The women’s movement has always been inherently global, but by the end of the 20th century there was a new burst of transnational women’s organizing as women used new technologies to network at home and abroad. Women’s movements are studied in the context of globalization, and Southeast Asian women’s “positioning” within this global context. The Southeast Asian women’s diaspora (for example, the significant number of Filipino domestic workers overseas) and the effect of globalization on women, has inspired the contemporary women’s movement to work in a transnational rather than a local context. At the same time, Islamic revivalism has made Southeast Asian Muslim women more conscious of their transnational Muslim identity. Sisters in Islam, based in Malaysia, reinterprets the Koran from a feminist perspective, focusing on issues faced by the “modern” Muslim woman in Malaysia and in the global Muslim community.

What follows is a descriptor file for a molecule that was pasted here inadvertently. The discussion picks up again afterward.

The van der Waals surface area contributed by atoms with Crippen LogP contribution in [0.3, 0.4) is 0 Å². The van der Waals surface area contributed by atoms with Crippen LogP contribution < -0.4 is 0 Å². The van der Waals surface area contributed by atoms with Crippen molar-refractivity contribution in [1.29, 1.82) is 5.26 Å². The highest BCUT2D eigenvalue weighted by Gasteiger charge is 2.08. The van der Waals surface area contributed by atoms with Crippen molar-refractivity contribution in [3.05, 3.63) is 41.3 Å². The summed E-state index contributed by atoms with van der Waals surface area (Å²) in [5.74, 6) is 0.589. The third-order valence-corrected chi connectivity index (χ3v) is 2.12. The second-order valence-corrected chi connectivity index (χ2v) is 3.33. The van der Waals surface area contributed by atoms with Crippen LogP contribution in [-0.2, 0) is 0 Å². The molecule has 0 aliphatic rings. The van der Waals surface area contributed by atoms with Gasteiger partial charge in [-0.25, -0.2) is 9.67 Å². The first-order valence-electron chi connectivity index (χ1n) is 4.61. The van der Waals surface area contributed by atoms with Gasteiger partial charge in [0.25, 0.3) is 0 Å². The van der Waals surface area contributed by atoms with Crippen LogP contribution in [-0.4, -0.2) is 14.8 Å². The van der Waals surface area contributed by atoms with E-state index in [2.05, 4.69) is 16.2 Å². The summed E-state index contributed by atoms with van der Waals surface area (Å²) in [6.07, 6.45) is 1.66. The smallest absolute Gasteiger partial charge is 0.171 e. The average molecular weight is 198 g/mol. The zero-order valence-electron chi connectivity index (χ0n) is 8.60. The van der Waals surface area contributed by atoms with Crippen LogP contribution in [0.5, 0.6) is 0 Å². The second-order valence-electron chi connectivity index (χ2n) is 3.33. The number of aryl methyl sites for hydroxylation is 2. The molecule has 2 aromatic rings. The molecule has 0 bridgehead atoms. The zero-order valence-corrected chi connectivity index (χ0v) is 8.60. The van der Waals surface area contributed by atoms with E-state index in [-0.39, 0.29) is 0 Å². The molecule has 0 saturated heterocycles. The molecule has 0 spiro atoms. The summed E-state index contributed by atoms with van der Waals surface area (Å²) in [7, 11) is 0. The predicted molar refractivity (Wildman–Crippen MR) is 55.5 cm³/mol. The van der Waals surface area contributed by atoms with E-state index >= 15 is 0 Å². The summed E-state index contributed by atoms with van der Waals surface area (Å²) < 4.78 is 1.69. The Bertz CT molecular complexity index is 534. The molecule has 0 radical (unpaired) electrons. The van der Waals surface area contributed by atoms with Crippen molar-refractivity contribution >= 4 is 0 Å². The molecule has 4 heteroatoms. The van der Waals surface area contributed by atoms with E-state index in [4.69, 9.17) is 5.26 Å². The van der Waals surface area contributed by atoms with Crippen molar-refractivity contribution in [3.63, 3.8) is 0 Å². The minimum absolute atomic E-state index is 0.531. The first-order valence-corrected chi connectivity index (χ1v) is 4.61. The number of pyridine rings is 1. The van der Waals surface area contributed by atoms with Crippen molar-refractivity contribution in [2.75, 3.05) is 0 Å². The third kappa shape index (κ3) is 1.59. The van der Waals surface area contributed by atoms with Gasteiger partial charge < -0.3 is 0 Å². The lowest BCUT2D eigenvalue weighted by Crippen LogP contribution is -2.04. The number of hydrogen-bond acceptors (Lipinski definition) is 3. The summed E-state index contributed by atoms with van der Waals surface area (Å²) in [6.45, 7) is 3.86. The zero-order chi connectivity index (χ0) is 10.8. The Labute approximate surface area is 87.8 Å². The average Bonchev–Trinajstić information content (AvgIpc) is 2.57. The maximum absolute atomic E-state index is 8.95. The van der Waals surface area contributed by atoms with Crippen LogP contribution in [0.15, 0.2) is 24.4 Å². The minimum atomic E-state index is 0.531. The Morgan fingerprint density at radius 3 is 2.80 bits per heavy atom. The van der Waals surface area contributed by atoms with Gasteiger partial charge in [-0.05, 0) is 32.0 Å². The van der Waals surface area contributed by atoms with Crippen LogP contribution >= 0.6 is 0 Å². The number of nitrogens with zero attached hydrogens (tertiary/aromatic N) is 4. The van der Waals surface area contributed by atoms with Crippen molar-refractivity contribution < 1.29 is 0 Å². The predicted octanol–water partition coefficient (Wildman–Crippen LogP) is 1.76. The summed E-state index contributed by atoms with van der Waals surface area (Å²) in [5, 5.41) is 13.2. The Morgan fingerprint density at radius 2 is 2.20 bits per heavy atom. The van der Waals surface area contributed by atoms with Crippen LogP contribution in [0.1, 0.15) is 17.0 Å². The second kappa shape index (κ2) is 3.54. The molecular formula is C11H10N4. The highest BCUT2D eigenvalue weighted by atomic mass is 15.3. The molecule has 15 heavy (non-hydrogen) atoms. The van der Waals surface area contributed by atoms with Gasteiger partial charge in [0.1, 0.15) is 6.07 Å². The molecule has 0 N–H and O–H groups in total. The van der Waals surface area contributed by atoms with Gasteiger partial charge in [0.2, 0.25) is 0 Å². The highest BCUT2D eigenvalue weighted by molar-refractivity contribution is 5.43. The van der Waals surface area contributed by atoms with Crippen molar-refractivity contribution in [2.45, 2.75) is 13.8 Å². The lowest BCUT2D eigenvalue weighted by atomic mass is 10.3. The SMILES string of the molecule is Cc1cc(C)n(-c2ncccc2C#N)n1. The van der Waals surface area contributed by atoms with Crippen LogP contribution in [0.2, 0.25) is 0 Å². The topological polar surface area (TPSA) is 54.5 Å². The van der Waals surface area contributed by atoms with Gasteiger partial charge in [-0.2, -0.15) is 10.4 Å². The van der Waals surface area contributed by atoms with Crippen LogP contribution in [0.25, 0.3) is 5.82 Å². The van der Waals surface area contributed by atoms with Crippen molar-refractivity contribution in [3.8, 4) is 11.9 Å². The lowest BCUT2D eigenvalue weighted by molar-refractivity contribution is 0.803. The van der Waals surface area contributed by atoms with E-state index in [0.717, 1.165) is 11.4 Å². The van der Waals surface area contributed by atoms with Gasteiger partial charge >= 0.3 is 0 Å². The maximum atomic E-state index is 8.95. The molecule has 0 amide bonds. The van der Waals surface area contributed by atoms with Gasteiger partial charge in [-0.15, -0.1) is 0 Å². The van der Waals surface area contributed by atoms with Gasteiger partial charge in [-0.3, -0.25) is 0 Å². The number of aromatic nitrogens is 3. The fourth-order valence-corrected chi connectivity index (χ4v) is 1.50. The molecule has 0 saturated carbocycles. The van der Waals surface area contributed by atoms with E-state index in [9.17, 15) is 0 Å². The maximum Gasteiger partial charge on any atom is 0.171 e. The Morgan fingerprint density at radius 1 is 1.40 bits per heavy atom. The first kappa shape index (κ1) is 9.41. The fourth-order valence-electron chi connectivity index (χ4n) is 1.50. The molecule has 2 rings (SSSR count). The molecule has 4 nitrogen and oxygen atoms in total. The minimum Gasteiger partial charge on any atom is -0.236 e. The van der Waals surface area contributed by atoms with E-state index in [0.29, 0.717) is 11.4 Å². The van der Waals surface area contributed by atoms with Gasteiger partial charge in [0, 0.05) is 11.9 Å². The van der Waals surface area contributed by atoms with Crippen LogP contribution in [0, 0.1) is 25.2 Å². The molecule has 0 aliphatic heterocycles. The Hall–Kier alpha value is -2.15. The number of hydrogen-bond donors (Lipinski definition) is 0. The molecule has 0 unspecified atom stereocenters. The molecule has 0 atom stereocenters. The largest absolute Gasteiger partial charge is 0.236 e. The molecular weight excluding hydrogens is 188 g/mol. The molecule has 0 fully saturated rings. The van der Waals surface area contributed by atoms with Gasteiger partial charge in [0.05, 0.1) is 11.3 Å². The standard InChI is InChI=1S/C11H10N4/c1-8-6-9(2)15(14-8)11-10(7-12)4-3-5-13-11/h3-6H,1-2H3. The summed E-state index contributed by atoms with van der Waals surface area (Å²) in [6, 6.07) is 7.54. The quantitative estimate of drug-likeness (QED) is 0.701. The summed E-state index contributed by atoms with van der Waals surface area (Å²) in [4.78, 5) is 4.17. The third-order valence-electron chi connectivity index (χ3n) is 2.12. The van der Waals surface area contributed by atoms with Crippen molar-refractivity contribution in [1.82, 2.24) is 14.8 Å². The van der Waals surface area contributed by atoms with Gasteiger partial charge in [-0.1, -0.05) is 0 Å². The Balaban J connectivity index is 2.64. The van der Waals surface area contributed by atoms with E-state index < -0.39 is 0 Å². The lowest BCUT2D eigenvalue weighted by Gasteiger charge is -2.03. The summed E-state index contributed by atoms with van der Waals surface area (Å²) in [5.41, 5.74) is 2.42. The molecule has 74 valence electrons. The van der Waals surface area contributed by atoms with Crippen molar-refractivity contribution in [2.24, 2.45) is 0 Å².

Sisters in Islam (SIS) was founded in 1988 to promote the rights of Muslim women. A group of feminist, professional women organized SIS because men, as ulama (Islamic scholars), were the only ones permitted to interpret the text of the Koran (Qur’an). SIS presented a more egalitarian interpretation of the Koran, especially regarding women. In the 1970s, as women began to enter the labor force, Malaysia experienced a rise of Islamic revivalism (dakwa movement). Dakwa encouraged a more pious practice of Islam and veiling became popular (veiling is a relatively modern phenomenon associated with elite, university educated, middle-class women). SIS argued that one could be both a feminist and a Muslim. An examination of the titles of SIS publications (listed on the homepage) and seminars topics reveals a distinct interest in women’s rights, particularly in Shari’a Law or Muslim Law (Hudud) based on the Qu’ran and the Hadith (the traditions of the Prophet written down by his followers).
Source: Sisters In Islam (SIS), http://www.sistersinislam.org.my/